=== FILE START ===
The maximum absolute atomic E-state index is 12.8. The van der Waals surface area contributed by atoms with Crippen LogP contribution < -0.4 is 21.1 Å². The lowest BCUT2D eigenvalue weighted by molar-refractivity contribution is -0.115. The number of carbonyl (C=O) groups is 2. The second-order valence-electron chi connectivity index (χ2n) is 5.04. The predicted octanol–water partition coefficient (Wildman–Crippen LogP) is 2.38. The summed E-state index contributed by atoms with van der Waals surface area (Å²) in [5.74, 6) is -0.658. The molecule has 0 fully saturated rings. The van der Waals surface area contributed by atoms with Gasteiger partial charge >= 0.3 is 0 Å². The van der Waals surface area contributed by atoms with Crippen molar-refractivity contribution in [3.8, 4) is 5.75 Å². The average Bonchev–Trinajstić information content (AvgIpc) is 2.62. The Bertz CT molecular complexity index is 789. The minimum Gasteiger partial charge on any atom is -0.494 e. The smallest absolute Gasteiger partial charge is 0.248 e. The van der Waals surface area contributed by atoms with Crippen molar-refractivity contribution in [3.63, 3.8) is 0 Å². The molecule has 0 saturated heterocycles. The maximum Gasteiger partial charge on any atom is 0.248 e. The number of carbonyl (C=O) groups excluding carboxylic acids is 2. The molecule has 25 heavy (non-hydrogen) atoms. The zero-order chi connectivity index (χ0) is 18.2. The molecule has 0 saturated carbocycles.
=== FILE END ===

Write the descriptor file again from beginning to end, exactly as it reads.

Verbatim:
The maximum absolute atomic E-state index is 12.8. The van der Waals surface area contributed by atoms with Crippen LogP contribution < -0.4 is 21.1 Å². The lowest BCUT2D eigenvalue weighted by molar-refractivity contribution is -0.115. The number of carbonyl (C=O) groups is 2. The second-order valence-electron chi connectivity index (χ2n) is 5.04. The predicted octanol–water partition coefficient (Wildman–Crippen LogP) is 2.38. The summed E-state index contributed by atoms with van der Waals surface area (Å²) in [5.74, 6) is -0.658. The molecule has 0 fully saturated rings. The van der Waals surface area contributed by atoms with Gasteiger partial charge >= 0.3 is 0 Å². The van der Waals surface area contributed by atoms with Crippen molar-refractivity contribution in [3.8, 4) is 5.75 Å². The average Bonchev–Trinajstić information content (AvgIpc) is 2.62. The Bertz CT molecular complexity index is 789. The minimum Gasteiger partial charge on any atom is -0.494 e. The smallest absolute Gasteiger partial charge is 0.248 e. The van der Waals surface area contributed by atoms with Crippen molar-refractivity contribution in [3.63, 3.8) is 0 Å². The molecule has 0 saturated heterocycles. The maximum Gasteiger partial charge on any atom is 0.248 e. The number of carbonyl (C=O) groups excluding carboxylic acids is 2. The molecule has 25 heavy (non-hydrogen) atoms. The zero-order chi connectivity index (χ0) is 18.2. The molecule has 0 saturated carbocycles.